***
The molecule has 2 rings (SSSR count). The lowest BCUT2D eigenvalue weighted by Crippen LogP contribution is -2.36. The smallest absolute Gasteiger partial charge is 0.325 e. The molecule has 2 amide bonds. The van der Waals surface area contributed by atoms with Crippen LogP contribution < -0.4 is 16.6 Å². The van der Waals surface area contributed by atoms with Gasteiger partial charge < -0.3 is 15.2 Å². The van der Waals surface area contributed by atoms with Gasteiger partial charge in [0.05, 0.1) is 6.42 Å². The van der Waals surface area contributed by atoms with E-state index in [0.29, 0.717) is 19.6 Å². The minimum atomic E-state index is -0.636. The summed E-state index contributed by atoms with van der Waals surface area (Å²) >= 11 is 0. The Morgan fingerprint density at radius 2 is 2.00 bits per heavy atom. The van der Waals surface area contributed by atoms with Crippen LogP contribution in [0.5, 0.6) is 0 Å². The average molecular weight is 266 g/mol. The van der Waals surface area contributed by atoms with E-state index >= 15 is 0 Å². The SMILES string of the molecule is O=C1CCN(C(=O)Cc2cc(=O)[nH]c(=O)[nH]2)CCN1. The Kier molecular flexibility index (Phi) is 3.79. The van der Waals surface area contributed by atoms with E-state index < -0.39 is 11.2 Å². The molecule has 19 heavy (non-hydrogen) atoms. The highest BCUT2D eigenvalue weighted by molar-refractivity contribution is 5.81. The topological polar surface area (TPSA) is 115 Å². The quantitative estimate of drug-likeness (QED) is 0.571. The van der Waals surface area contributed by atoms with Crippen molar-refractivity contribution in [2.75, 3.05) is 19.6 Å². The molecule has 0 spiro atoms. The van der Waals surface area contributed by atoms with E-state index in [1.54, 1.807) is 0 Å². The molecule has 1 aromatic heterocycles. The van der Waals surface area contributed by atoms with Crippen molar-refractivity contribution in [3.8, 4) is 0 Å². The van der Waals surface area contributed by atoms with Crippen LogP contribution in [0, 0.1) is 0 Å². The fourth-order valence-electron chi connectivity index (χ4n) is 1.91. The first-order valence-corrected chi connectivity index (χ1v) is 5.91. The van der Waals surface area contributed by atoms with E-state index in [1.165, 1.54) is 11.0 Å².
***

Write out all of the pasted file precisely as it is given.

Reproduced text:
The molecule has 2 rings (SSSR count). The lowest BCUT2D eigenvalue weighted by Crippen LogP contribution is -2.36. The smallest absolute Gasteiger partial charge is 0.325 e. The molecule has 2 amide bonds. The van der Waals surface area contributed by atoms with Crippen LogP contribution < -0.4 is 16.6 Å². The van der Waals surface area contributed by atoms with Gasteiger partial charge < -0.3 is 15.2 Å². The van der Waals surface area contributed by atoms with Gasteiger partial charge in [0.05, 0.1) is 6.42 Å². The van der Waals surface area contributed by atoms with E-state index in [0.29, 0.717) is 19.6 Å². The minimum atomic E-state index is -0.636. The summed E-state index contributed by atoms with van der Waals surface area (Å²) >= 11 is 0. The Morgan fingerprint density at radius 2 is 2.00 bits per heavy atom. The van der Waals surface area contributed by atoms with Crippen LogP contribution in [0.5, 0.6) is 0 Å². The average molecular weight is 266 g/mol. The van der Waals surface area contributed by atoms with E-state index >= 15 is 0 Å². The SMILES string of the molecule is O=C1CCN(C(=O)Cc2cc(=O)[nH]c(=O)[nH]2)CCN1. The Kier molecular flexibility index (Phi) is 3.79. The van der Waals surface area contributed by atoms with E-state index < -0.39 is 11.2 Å². The molecule has 19 heavy (non-hydrogen) atoms. The highest BCUT2D eigenvalue weighted by molar-refractivity contribution is 5.81. The topological polar surface area (TPSA) is 115 Å². The quantitative estimate of drug-likeness (QED) is 0.571. The van der Waals surface area contributed by atoms with Crippen molar-refractivity contribution in [2.75, 3.05) is 19.6 Å². The molecule has 0 spiro atoms. The van der Waals surface area contributed by atoms with E-state index in [1.54, 1.807) is 0 Å². The molecule has 1 aromatic heterocycles. The van der Waals surface area contributed by atoms with Crippen molar-refractivity contribution in [3.8, 4) is 0 Å². The van der Waals surface area contributed by atoms with Crippen LogP contribution in [0, 0.1) is 0 Å². The fourth-order valence-electron chi connectivity index (χ4n) is 1.91. The first-order valence-corrected chi connectivity index (χ1v) is 5.91. The van der Waals surface area contributed by atoms with E-state index in [1.165, 1.54) is 11.0 Å².